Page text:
I long for the days when I could simply write a few interesting if not good lines of poetry. In my younger years I wrote and drew pictures daily. My poems stood strongly on their own, and my sketches were often striking.
Shortly after high school I lost touch with my ability to draw. I must have gotten too busy with school work – or socializing more likely. I kept a sketch book in the first few months of college, but never found time to open it up and draw anything. Eventually it was relegated to the desk, then the bookshelf, and ultimately the trash can (I’m sure – we didn’t really recycle then and that was the early 1990s!)
I wrote volumes in college, both papers and poems. That’s what English majors with undeclared philosophy minors do. (Even though it wouldn’t have done me any good in the work world I still regret the fact that I never declared my minor, despite graduating with more than enough credits in philosophy to attain it.)
My best writing of the college years were my poems. I took a few poetry writing classes in college and they were great, we read poems by published authors and each other and were required to keep a journal. One semester I produced nearly 12 exceptional poems. Sadly, I’ve lost them in the ether. Somewhere they may exist on a hard drive or printed out at a friend’s house, but I don’t have them anymore.
After college, I kept a journal for a while on my old Macintosh. Lord only knows where that ended up. Everything changed in the age of information. My Mac was completely obsolete and it’s probably leaching toxins into a landfill in Kansas at this point. (Again we didn’t know about the finer details of e-waste in the late 90s or even early 2000s.)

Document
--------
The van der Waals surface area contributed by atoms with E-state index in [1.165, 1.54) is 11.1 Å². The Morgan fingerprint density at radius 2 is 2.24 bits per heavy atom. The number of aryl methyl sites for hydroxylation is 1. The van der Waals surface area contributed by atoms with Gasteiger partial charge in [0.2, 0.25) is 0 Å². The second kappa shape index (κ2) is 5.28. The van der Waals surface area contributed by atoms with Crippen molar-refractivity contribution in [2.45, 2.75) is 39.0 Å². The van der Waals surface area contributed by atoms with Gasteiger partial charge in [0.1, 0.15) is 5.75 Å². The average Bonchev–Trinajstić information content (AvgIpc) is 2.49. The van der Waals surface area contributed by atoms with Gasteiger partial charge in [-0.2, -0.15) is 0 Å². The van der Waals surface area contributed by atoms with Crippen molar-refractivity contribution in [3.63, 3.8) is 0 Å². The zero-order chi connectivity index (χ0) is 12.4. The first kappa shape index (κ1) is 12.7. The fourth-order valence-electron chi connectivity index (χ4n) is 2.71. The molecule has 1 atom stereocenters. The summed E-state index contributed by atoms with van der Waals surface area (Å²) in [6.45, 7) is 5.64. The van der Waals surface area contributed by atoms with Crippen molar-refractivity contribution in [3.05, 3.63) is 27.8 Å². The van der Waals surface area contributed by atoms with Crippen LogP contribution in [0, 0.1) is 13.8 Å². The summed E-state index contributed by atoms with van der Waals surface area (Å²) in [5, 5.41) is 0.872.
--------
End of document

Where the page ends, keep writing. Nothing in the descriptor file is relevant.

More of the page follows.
I won’t blame the web, but its insidious. I started working at an ISP in 1997 and pretty much abandoned my former self choosing to become a technical person. I had an amazing aptitude for technology that I’d never known. When I was in high school and college I truly believed I didn’t understand linear mathematics or physical science. (I loved biology and geometry, but hated algebra and chemistry.)
At any rate, http://www.dot.com crept into my life and overtook it. I became engrossed in TCP/IP and truly loved it. I was excited about the possibilities of sharing information. That was what first drew me to the web, the fact that it was a giant information sharing session. I was fascinated by the fact that you could mark up text and a browser would format it into something readable and a server would deliver it thousands of miles away.
Somewhere in the late 90s that changed and the Web became a means to the end of making money. Ecommerce sites sprang up, and well, frankly kept me employed for the past ten years, but they were nothing like the original, somewhat naive and altruistic, sites that existed on the web. I always felt like we lost something when that happened.
Now we have Web 2.0. Social Networking sites, blogs (like this one) and all manner of other communications built upon the fabric of the Internet. There are a lot of really creative and mind-blowing sites out there on the wild willy web.
And yet, I think we’ve lost something. In this day and age when we are more fully connected than ever before, I feel completely disconnected from the real world on a frequent basis. And even more disturbing, somewhere in this mass information sharing experiment I seem to have lost the ability to create things with pen and paper. I even have trouble simply taking notes by hand in a meeting.